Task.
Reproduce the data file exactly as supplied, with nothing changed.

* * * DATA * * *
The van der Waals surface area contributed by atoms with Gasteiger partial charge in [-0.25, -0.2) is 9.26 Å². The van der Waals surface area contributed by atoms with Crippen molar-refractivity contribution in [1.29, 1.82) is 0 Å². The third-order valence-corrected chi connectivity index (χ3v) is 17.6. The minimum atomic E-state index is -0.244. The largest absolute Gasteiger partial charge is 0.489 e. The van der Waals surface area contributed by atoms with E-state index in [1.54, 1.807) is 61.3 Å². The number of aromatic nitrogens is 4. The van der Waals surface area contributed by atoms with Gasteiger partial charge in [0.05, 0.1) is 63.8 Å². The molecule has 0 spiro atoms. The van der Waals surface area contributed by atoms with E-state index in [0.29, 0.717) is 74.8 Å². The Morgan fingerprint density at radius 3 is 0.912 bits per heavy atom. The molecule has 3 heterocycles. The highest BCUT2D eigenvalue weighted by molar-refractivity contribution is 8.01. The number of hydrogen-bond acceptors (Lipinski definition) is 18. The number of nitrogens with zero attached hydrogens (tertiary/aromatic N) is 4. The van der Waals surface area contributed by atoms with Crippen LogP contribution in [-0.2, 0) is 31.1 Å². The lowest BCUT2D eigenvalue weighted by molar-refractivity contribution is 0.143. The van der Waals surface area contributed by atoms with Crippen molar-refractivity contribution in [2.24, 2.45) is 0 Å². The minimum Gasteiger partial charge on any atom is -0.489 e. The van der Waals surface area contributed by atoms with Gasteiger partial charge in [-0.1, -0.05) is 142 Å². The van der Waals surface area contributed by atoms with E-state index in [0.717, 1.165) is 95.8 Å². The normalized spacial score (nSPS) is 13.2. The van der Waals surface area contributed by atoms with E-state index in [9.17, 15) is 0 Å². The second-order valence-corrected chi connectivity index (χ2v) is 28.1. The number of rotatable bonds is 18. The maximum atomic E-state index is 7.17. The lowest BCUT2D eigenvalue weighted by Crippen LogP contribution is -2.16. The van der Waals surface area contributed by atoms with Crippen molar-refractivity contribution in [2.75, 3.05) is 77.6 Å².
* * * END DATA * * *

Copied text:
The van der Waals surface area contributed by atoms with Gasteiger partial charge in [-0.25, -0.2) is 9.26 Å². The van der Waals surface area contributed by atoms with Crippen molar-refractivity contribution in [1.29, 1.82) is 0 Å². The third-order valence-corrected chi connectivity index (χ3v) is 17.6. The minimum atomic E-state index is -0.244. The largest absolute Gasteiger partial charge is 0.489 e. The van der Waals surface area contributed by atoms with E-state index in [1.54, 1.807) is 61.3 Å². The number of aromatic nitrogens is 4. The van der Waals surface area contributed by atoms with Gasteiger partial charge in [0.05, 0.1) is 63.8 Å². The molecule has 0 spiro atoms. The van der Waals surface area contributed by atoms with E-state index in [0.29, 0.717) is 74.8 Å². The Morgan fingerprint density at radius 3 is 0.912 bits per heavy atom. The molecule has 3 heterocycles. The highest BCUT2D eigenvalue weighted by molar-refractivity contribution is 8.01. The number of hydrogen-bond acceptors (Lipinski definition) is 18. The number of nitrogens with zero attached hydrogens (tertiary/aromatic N) is 4. The van der Waals surface area contributed by atoms with Crippen LogP contribution in [-0.2, 0) is 31.1 Å². The lowest BCUT2D eigenvalue weighted by molar-refractivity contribution is 0.143. The van der Waals surface area contributed by atoms with Crippen molar-refractivity contribution in [2.24, 2.45) is 0 Å². The minimum Gasteiger partial charge on any atom is -0.489 e. The van der Waals surface area contributed by atoms with Gasteiger partial charge in [-0.1, -0.05) is 142 Å². The van der Waals surface area contributed by atoms with E-state index in [0.717, 1.165) is 95.8 Å². The normalized spacial score (nSPS) is 13.2. The van der Waals surface area contributed by atoms with E-state index in [9.17, 15) is 0 Å². The second-order valence-corrected chi connectivity index (χ2v) is 28.1. The number of rotatable bonds is 18. The maximum atomic E-state index is 7.17. The lowest BCUT2D eigenvalue weighted by Crippen LogP contribution is -2.16. The van der Waals surface area contributed by atoms with Crippen molar-refractivity contribution in [2.75, 3.05) is 77.6 Å².